56. Health outputs and output-based efficiency measures
Health output indicators provide information on the quantity of goods and services provided by health care systems. When considered together with input indicators, they can provide some measures of productivity or efficiency in health care delivery. Key indicators of health care activities include doctor consultations, the occupancy rates of hospital beds and the average length of stay in hospitals.
In 2008, the average number of doctor consultations per person in the OECD was 6.9 per year, a slight increase from 2000. In Sweden and Finland, the low number of doctor consultations may be partly explained by the fact that many first contacts with patients are carried out by nurses.
In 2008, on average across the OECD, 76% of available acute care hospital beds were utilised for curative care. Israel and Norway report the highest occupancy rates, while the Netherlands and Mexico had the lowest rates. As the number of acute care hospital beds has decreased over the years in most countries, occupancy rates have tended to increase.
The average length of stay in hospitals has decreased in OECD countries, reflecting the expansion of early discharge programmes, the planned shift to day-case surgery for suitable procedures, and the use of less invasive procedures and improvements in pre-admission assessment facilitating day-of-surgery admission, where appropriate. This reduction has been particularly rapid in Japan, Poland and the Netherlands. The average length of stay in hospitals for acute care is often considered a measure of efficiency. All other things being equal, a shorter stay will reduce the cost per discharge and shift care from inpatient to less expensive post-acute settings. However, shorter stays tend to be more service-intensive and costly per day. Too short a stay could even signal a potential for more adverse health outcomes.
Methodology and definitions
Consultations with doctors refer to the number of contacts with a doctor in a given year, and include visits with both general practitioners and specialists under both public and private delivery or funding. Data come from administrative sources, although data are estimated from health interview surveys in some countries: Italy, the Netherlands, Spain, Switzerland, general practitioner consultations in the United Kingdom and specialist consultations in New Zealand. Data for the Netherlands exclude consultations for maternal and child care. Data for Portugal and Turkey exclude visits to private practitioners, while data for the United Kingdom exclude private consultations with specialists.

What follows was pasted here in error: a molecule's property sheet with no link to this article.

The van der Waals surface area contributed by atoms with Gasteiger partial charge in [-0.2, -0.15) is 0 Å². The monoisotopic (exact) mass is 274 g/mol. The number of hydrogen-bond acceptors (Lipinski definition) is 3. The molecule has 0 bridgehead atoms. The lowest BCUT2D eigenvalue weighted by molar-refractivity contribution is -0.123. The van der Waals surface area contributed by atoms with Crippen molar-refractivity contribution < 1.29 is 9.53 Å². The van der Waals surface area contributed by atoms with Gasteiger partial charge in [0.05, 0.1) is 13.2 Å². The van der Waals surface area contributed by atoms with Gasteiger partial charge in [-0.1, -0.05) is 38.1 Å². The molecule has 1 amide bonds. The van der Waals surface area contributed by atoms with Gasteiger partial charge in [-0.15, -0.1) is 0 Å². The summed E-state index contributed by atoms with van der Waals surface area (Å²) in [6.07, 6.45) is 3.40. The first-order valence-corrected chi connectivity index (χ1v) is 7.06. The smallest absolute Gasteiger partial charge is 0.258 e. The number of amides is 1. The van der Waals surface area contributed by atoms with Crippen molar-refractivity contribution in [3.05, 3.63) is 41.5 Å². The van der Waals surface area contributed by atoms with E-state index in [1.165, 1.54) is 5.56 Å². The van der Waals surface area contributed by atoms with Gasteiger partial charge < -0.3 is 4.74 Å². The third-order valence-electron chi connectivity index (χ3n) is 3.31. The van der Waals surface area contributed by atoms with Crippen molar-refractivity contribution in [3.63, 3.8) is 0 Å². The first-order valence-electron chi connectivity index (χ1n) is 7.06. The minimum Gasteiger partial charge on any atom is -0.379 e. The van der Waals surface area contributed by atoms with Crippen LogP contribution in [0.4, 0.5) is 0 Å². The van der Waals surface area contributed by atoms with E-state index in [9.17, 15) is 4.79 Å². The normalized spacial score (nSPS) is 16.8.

The occupancy rate for acute care beds is calculated as the number of hospital bed-days related to acute care divided by the number of available acute care beds (which is multiplied by 365 days). Acute care beds are those available for "curative care" as defined by the OECD's Manual A System of Health Accounts (OECD, 2000). Comparisons should consider that, in some countries, acute care beds can also be utilised for other purposes (long-term care, rehabilitation and/or palliative care). In the Netherlands, the calculation is based on the number of licensed beds rather than number of available beds. In Hungary and Ireland, the indicator does not include, or only partially includes, private sector beds. Data for Finland are estimated.
Average length of stay for acute care is the average number of days that patients spend in hospital for curative care as defined in the Manual.
OECD (2009), Health at a Glance 2009: OECD Indicators, OECD Publishing, Paris.
Population data are from OECD statistics.
Figure 56.1: Data are not available for Ireland, Spain and Norway. Data for 2000 are not available for Chile and this country is not included in the OECD average. Data for the following countries differ from 2000: Switzerland and Korea (2002); New Zealand (2003). Data for the following countries differ from 2008: Italy (2005); Sweden and Greece (2006); Switzerland, the United States, Portugal, New Zealand, Canada, Luxembourg, Belgium and Japan (2007); Israel (2009).
Figure 56.2: Data are not available for Denmark, Finland, Iceland, Korea, New Zealand, Poland and Sweden. Data for the following countries differ from 2008: Australia and Greece (2006); Italy and Portugal (2007). Data for Luxembourg are only available for 2007. Data for Canada are estimated for 2007. Data for Chile and Estonia are for 2003 rather than 2000.
Figure 56.3: Data are not available for Korea and Chile. Data for the following countries differ from 2008: Denmark and New Zealand (2005); Australia and Greece (2006); Belgium, Canada, Italy, Luxembourg, Portugal, and Sweden (2007); Israel (2009). Data for Estonia are for 2003 rather than 2000.